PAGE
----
A TWO year project honouring the Murray Cod, Murray Darling and river red gum has come to conclusion, with woodcarver Hape Kiddle signing off on his statue and ushering it into the next stage of its life.
The 650 kilogram monster Murray Cod will now find its new home in Canberra at the National Museum of Australia, being put on display to pay homage to the MIA region and its lifeblood, the Murray River.
"The National Museum wanted to make an indication of the size of this particular fish, to demonstrate the capacity that the healthy River has run at in times past," Mr Kiddle explained.
"It represents the largest Murray Cod records that we have, the actual fish was 22 years old and 2.25 metres long, and existed approximately 5,000 years ago."
The exact replica was carved using River red gum from the Murray Darling system, using a log which originally weighed 1.1 ton.
Mr Kiddle said he thoroughly enjoyed taking on the project, despite how monumentally challenging it proved to be.
"River red gum is a terrible carving timber, notoriously bad for chipping out at the worst times," he said.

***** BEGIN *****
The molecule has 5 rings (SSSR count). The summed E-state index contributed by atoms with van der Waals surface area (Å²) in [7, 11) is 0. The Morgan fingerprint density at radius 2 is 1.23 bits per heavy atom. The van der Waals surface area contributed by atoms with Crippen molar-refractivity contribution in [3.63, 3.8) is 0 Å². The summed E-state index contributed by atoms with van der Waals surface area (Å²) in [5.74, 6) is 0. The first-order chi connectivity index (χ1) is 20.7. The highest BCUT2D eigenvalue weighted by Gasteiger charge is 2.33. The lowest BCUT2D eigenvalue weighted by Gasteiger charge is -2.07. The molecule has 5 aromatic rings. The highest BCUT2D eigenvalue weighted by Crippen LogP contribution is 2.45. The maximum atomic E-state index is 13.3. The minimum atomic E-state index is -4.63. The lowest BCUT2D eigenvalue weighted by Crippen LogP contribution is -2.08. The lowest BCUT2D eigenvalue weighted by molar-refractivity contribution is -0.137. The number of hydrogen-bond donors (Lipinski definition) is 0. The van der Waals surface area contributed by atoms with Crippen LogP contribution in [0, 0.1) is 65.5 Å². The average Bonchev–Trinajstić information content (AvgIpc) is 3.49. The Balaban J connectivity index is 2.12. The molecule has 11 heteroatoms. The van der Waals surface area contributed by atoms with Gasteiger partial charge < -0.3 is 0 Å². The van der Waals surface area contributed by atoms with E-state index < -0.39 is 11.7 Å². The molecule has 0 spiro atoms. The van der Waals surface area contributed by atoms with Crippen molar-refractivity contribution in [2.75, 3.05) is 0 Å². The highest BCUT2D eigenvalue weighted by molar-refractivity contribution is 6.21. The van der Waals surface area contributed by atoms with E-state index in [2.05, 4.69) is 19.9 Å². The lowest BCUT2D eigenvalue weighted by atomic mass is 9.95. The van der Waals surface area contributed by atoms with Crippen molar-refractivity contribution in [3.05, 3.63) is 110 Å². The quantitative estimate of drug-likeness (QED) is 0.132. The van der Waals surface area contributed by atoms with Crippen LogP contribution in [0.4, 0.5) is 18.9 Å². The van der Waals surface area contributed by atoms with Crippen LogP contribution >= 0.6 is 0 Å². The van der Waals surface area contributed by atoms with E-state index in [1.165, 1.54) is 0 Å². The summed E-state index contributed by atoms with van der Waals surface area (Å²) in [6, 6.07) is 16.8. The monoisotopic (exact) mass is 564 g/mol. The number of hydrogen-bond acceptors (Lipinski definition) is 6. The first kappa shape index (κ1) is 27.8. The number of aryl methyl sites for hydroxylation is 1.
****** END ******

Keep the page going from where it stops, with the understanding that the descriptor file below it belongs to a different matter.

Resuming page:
"I've gone quite aggressive with the axes in the initial stages but then come down to smaller chisels and more controlled cuts later on.
"I absolutely loved it, it's been a wonderful project."
To ensure a carbon copy was made, a Murray Cod affectionately named Murray, lived in Mr Kiddle's studio as he carved away at his latest achievement.
"A lot of people think you carve from the outside in, but to really get the understanding of something you have to get a feeling for it," Mr Kiddle explained.
"Little 50 centimetre Murray was living here, and he was donated generously along with his tank by Murray Cod Australia."
The highly-acclaimed woodcarver said he was sad to see the statue leave his workshop, but was also ready to take on other projects.